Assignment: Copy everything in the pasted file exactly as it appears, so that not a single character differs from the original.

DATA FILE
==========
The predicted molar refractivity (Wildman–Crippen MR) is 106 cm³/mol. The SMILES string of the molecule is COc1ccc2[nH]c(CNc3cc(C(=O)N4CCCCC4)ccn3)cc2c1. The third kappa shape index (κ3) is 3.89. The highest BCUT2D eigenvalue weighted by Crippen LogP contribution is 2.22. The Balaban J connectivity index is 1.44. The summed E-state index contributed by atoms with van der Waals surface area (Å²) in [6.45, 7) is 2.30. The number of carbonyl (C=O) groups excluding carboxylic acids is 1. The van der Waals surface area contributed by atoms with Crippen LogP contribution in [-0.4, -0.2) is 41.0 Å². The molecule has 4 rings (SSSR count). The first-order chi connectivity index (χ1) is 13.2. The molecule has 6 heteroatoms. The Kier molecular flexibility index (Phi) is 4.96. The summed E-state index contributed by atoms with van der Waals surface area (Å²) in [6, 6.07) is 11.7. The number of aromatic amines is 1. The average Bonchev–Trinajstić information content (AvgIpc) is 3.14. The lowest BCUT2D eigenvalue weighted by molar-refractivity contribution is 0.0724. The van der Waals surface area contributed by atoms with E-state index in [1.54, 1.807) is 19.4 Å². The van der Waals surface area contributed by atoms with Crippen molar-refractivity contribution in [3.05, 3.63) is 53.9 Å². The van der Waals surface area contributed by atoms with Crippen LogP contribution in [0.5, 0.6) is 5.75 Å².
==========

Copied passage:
The predicted molar refractivity (Wildman–Crippen MR) is 106 cm³/mol. The SMILES string of the molecule is COc1ccc2[nH]c(CNc3cc(C(=O)N4CCCCC4)ccn3)cc2c1. The third kappa shape index (κ3) is 3.89. The highest BCUT2D eigenvalue weighted by Crippen LogP contribution is 2.22. The Balaban J connectivity index is 1.44. The summed E-state index contributed by atoms with van der Waals surface area (Å²) in [6.45, 7) is 2.30. The number of carbonyl (C=O) groups excluding carboxylic acids is 1. The van der Waals surface area contributed by atoms with Crippen LogP contribution in [-0.4, -0.2) is 41.0 Å². The molecule has 4 rings (SSSR count). The first-order chi connectivity index (χ1) is 13.2. The molecule has 6 heteroatoms. The Kier molecular flexibility index (Phi) is 4.96. The summed E-state index contributed by atoms with van der Waals surface area (Å²) in [6, 6.07) is 11.7. The number of aromatic amines is 1. The average Bonchev–Trinajstić information content (AvgIpc) is 3.14. The lowest BCUT2D eigenvalue weighted by molar-refractivity contribution is 0.0724. The van der Waals surface area contributed by atoms with E-state index in [1.54, 1.807) is 19.4 Å². The van der Waals surface area contributed by atoms with Crippen molar-refractivity contribution in [3.05, 3.63) is 53.9 Å². The van der Waals surface area contributed by atoms with Crippen LogP contribution in [0.5, 0.6) is 5.75 Å².